News From The Wealthy Dentist #47: May 30, 2007
Editorial: Jim Du Molin
Perhaps you’ll remember that last week I told you that Pirates of the Caribbean star Johnny Depp vetoed the idea of Captain Jack Sparrow toothpaste. “How can a guy with gold teeth sell toothpaste?” Depp asked. “It’s like a bald man selling shampoo.”
Though the movie is receiving tepid reviews, it’s made dental headlines once again. It was recently revealed that director Gore Verbinski encouraged the cast not to brush their teeth during filming of the movie. It’s enough to make you wonder: does workers’ comp cover dental decay?
The director also devoted much time to developing “ugly dentures” for all cast members, even extras. In fact, he vigilantly scanned all footage to ensure there was no sign of suspiciously straight or clean teeth.
“I just thought it would be more authentic to have pirates with bad teeth since I’m sure they never flossed,” Verbinski was quoted as saying. (It’s still unclear to me why he’d encourage his actors not to floss their own teeth if they were wearing fake teeth during filming. He seems distinctly more concerned with the authenticity of his film than the dental health of his cast!)
As if fuzzy teeth weren’t bad enough: he also insisted the actors not bathe or use deodorant. “I wanted them to look smelly. They’re not taking baths every day, they’re probably not eating well and they have scurvy. And there’s probably all sorts of strange things growing on them. I sort of wanted the film to be stinky,” he said.
Survey Results: Dental Implants
In this poll, we finally asked a question many of you have requested we cover in one of our surveys: Do you place your own dental implants?
The general dentists in our poll were split on the issue. Fifty-three percent of the general dentists in our poll responded, “Yes,
I place my own implants.”
The remaining 47% replied, “No, I refer patients to a specialist.”
surprisingly, specialists had a very different profile than general dentists.
Four out of five specialists in our poll place dental implants. Those who do not
place implants are endodontists, prosthodontists, and pediatric dentists.
Here are some of our dentists’ comments:
- “Every general dentist who can extract a tooth can do most implant
surgeries. I feel that Oral Surgeons really do not want you to know how easy
it is. All dentists owe it to themselves and to their patients.”
- “I have neither the experience nor the knowledge of anatomy that would allow me to
feel comfortable placing implants.”
- “I pick and choose. Those patients who need a more complex treatment are
referred to our in-house oral surgeon or periodontists.”
- “I’m taking a course in implantology, so soon I will offer them myself.”
- “I use mini-implants in office where and when I’m able. I refer out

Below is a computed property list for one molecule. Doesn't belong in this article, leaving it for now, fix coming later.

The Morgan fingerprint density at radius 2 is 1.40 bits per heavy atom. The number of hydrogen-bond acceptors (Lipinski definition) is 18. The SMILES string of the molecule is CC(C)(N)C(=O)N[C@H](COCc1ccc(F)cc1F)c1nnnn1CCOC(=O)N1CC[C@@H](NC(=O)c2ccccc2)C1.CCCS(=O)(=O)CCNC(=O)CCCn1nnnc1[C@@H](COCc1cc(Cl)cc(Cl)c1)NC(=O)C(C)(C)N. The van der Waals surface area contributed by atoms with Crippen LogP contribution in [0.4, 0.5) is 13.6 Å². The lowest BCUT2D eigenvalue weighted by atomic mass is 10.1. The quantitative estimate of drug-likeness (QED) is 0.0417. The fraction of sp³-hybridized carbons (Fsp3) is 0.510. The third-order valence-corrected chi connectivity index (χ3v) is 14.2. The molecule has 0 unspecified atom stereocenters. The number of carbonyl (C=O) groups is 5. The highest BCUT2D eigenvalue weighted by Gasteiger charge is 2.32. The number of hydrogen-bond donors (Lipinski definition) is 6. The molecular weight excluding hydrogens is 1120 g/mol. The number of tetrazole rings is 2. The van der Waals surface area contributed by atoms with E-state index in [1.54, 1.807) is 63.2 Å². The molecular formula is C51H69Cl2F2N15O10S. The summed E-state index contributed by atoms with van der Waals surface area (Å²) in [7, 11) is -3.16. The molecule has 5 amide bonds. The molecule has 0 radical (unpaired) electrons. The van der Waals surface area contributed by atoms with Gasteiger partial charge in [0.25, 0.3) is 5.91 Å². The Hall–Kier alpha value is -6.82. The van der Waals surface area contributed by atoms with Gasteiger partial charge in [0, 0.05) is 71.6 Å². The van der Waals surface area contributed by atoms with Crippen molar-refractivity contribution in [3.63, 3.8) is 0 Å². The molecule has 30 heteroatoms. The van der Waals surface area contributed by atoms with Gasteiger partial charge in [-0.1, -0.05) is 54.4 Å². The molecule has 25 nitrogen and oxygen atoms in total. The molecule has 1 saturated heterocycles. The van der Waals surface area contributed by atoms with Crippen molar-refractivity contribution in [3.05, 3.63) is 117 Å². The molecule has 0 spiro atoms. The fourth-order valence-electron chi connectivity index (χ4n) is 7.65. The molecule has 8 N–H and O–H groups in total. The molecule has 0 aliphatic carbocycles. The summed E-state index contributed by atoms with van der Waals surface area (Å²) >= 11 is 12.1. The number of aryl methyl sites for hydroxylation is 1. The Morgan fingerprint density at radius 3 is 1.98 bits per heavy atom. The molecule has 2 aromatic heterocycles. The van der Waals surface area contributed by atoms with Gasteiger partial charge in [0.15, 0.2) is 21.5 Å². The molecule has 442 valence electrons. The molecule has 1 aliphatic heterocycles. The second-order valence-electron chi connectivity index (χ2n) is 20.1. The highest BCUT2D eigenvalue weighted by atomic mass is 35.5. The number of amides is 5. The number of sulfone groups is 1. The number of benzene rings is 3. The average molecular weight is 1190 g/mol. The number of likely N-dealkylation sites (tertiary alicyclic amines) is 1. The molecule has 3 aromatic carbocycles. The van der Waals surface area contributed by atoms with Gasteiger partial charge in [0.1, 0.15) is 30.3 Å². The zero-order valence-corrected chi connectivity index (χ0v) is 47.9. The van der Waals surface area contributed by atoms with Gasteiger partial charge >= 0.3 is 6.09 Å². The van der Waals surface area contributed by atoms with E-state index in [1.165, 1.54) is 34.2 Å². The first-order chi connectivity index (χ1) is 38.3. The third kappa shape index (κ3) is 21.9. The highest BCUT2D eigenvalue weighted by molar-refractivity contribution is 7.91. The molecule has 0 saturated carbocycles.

- “Like they say: if you try to be a jack of all trades, you will be a master
of none. I am fortunate to have one of the best implant specialists in the
entire country in my backyard. I never have to worry about improper or sloppy
placement like I get from other ‘professionals.'”
Read the full dental implant survey results.
Smoking Teeth Doesn’t Get You High (Also, It Releases Poison Gas)
Ah, YouTube… what else could possibly be worth $1.65 billion? Any adolescent can tell you that you can find anything —
anything — on YouTube. There are a few real gems out there, along with a whole lot of duds. After the controversy over our amalgam survey (one man told me that “any dentist who places amalgam fillings is a MURDERER”), I’m just
going to let you decide how to categorize the following video.
Smoking Teeth = Poison Gas is a production of the International Academy of Oral Medicine and Toxicology (IAOMT). The alarming video shows a recently-extracted tooth with an amalgam filling,
dipped in water and heated to body temperature. Mercury vapors can be seen escaping against the phosphorescent background.
“All mercury silver fillings leak substantial amounts of mercury constantly. The amount increases with any kind of stimulation,” declares the video. Even more vapor is released when the tooth is heated to “coffee temperature,” rubbed to simulate general dental care, and scraped to simulate drilling. The 10-minute video goes on to discuss research in sheep and monkeys, and it touches on the possibility of passing on toxic mercury to one’s unborn children.
The IAOMT claims that this “dramatic video of mercury vapor outgassing from an amalgam dental filling has outraged the world since it was first demonstrated in 1995.” Indeed, a number of alarmed YouTube viewers announced their intention to immediately have all their amalgam fillings removed.
But not everybody’s so quick to believe. A skeptical viewer wonders why the so-called “mercury” vapor rises when mercury is heavier than air; in fact, one doctor has posted his “proof” of why the video’s a sham: He claims we’re not seeing mercury vapor at all, merely water.
What do you think of this controversial video?
Post your thoughts on our blog!
Also in the News…
- Oral Hygiene Company Announces New Toothpaste Ingredient
- Four Women Say Dentists Created Hostile Work Environment
- No Surprise: Dentists Support Tooth Whitening
- Not All Toothpastes Are Equal, Agree Dentists
- Equipment Purchases Disappoint Dental Practices
- Dentists Passionately Split Over Amalgam Fillings
- Most Dentists Have Been Embezzled